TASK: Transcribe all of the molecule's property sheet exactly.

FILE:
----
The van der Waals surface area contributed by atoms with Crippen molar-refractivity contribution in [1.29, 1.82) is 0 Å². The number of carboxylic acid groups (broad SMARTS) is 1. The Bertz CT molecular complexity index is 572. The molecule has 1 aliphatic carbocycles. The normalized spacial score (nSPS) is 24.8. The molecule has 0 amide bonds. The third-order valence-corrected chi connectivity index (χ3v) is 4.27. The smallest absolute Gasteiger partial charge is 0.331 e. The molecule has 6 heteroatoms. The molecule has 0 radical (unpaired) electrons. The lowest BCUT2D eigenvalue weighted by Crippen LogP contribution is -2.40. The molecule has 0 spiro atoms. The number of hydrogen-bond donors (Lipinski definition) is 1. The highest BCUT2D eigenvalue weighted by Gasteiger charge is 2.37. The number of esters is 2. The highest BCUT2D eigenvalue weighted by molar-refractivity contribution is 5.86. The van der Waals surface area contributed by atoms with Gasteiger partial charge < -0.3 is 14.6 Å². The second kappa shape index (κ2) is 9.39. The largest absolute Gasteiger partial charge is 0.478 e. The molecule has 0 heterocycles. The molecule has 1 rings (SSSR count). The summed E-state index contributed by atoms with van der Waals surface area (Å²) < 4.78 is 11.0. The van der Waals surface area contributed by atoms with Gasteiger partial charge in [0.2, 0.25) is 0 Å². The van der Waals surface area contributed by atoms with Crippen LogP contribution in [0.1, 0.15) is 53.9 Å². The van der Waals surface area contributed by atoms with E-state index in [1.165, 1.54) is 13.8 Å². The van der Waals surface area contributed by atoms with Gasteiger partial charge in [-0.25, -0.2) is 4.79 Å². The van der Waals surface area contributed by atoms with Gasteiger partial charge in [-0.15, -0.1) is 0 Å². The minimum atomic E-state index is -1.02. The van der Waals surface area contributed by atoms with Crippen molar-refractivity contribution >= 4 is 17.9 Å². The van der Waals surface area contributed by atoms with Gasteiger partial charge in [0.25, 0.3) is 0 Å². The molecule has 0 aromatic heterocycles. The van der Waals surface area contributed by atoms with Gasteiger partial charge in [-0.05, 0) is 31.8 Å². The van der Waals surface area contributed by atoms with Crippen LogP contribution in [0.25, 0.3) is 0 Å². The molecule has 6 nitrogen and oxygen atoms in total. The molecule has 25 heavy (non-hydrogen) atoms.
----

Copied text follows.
The van der Waals surface area contributed by atoms with Crippen molar-refractivity contribution in [1.29, 1.82) is 0 Å². The number of carboxylic acid groups (broad SMARTS) is 1. The Bertz CT molecular complexity index is 572. The molecule has 1 aliphatic carbocycles. The normalized spacial score (nSPS) is 24.8. The molecule has 0 amide bonds. The third-order valence-corrected chi connectivity index (χ3v) is 4.27. The smallest absolute Gasteiger partial charge is 0.331 e. The molecule has 6 heteroatoms. The molecule has 0 radical (unpaired) electrons. The lowest BCUT2D eigenvalue weighted by Crippen LogP contribution is -2.40. The molecule has 0 spiro atoms. The number of hydrogen-bond donors (Lipinski definition) is 1. The highest BCUT2D eigenvalue weighted by Gasteiger charge is 2.37. The number of esters is 2. The highest BCUT2D eigenvalue weighted by molar-refractivity contribution is 5.86. The van der Waals surface area contributed by atoms with Gasteiger partial charge < -0.3 is 14.6 Å². The second kappa shape index (κ2) is 9.39. The largest absolute Gasteiger partial charge is 0.478 e. The molecule has 0 heterocycles. The molecule has 1 rings (SSSR count). The summed E-state index contributed by atoms with van der Waals surface area (Å²) < 4.78 is 11.0. The van der Waals surface area contributed by atoms with Gasteiger partial charge in [0.2, 0.25) is 0 Å². The van der Waals surface area contributed by atoms with Crippen LogP contribution in [0.1, 0.15) is 53.9 Å². The van der Waals surface area contributed by atoms with E-state index in [1.165, 1.54) is 13.8 Å². The van der Waals surface area contributed by atoms with Gasteiger partial charge in [-0.25, -0.2) is 4.79 Å². The van der Waals surface area contributed by atoms with Gasteiger partial charge in [-0.15, -0.1) is 0 Å². The minimum atomic E-state index is -1.02. The van der Waals surface area contributed by atoms with Crippen molar-refractivity contribution >= 4 is 17.9 Å². The van der Waals surface area contributed by atoms with Gasteiger partial charge in [0.25, 0.3) is 0 Å². The molecule has 0 aromatic heterocycles. The van der Waals surface area contributed by atoms with Gasteiger partial charge in [-0.05, 0) is 31.8 Å². The van der Waals surface area contributed by atoms with Crippen LogP contribution in [0.25, 0.3) is 0 Å². The molecule has 6 nitrogen and oxygen atoms in total. The molecule has 25 heavy (non-hydrogen) atoms.